Dubai: Imagine having a cup of tea with herbs freshly plucked from the garden? You can choose your own flavour from a range of seven kinds of basil, two types of mint or even edible blossoms like calendula, dahlia and marigold.
Far-fetched as it may seem in a desertscape like the UAE, a group of volunteers has made this possible, thanks to an “urban rooftop garden” they manage at the Time Oak Hotel & Suites in Dubai’s Al Barsha Heights. And as Laura Allais-Mare, who spearheads the group, will tell you, the tea treat is only one of the many spin-offs of being part of the green community initiative.
Founder and director of the non-profit Slow Food Dubai convivium, Laura said the volunteers – 37 of them at current count – meet at the garden every Saturday where they do everything from preparing the soil and planting the seeds to pruning, watering and harvesting the plants.
Holding out a handful of dried okra, she said, “These are going to seed. All seeds used in the garden are heirloom organic seeds and all gardening techniques are as close to permaculture or natural farming or food forest principles as possible.”
In other words, the 32 plants grown in the garden are chemical and pesticide-free. Which explains why the products carry a strong, rich aroma and flavour.
A piping hot basil tea concoction – comprising fresh honey, black and green Indian tulsi, pink and white flowered Thai basil and liquorice basil ‑ is sample enough to understand the difference from a processed variant.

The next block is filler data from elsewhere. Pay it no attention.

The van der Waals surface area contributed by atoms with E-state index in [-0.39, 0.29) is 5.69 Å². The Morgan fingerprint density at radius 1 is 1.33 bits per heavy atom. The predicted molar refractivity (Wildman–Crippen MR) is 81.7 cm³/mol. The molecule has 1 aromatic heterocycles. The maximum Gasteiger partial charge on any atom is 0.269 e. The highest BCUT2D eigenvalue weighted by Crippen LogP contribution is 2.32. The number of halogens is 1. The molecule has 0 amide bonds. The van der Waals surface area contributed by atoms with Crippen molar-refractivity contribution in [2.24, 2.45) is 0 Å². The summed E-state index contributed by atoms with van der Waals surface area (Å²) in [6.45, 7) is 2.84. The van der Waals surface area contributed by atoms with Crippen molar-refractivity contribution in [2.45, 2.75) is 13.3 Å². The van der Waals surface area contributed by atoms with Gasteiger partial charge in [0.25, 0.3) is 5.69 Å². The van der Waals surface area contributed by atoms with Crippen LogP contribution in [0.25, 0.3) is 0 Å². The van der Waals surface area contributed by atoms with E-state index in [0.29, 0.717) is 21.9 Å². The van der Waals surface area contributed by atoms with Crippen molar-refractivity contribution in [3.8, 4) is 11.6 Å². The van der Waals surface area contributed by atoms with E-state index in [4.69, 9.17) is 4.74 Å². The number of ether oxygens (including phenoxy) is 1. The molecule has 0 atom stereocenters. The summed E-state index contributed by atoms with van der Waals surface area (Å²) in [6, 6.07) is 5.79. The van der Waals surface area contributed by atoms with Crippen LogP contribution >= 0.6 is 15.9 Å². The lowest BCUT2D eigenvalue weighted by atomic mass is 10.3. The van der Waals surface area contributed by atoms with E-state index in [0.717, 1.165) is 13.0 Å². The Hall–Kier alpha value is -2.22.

“Our garden is not about things looking good. You go wow and realise its value only when you start picking stuff, smelling and tasting them.”
Besides actual gardening, volunteers help organise a host of events and activities to promote and share the Slow Food ethos, including taste workshops, seed swaps, farm visits, social meals, film screenings, markets and festivals and educational projects.
Slow Food, explained Laura, is part of a worldwide movement that puts people in touch with what is local and ethical, with the aim of promoting a good, clean and fair food system.
For Time Oak, the engagement of the community is as worthy as the cause.
Guzman Muela, general manager of the hotel, said, “The reason why we promote this concept is to show that these things can happen in a place like Dubai. It’s a great community initiative and is very educational too. In fact, we invite schools from time to time so that students are exposed to such sustainable practices.”
The initiative also helps foster a great sense of bonding in the community, said Laura, recalling a bizarre case in which two women who lived in the same building in an old Dubai neighbourhood discovered they were neighbours only at the garden.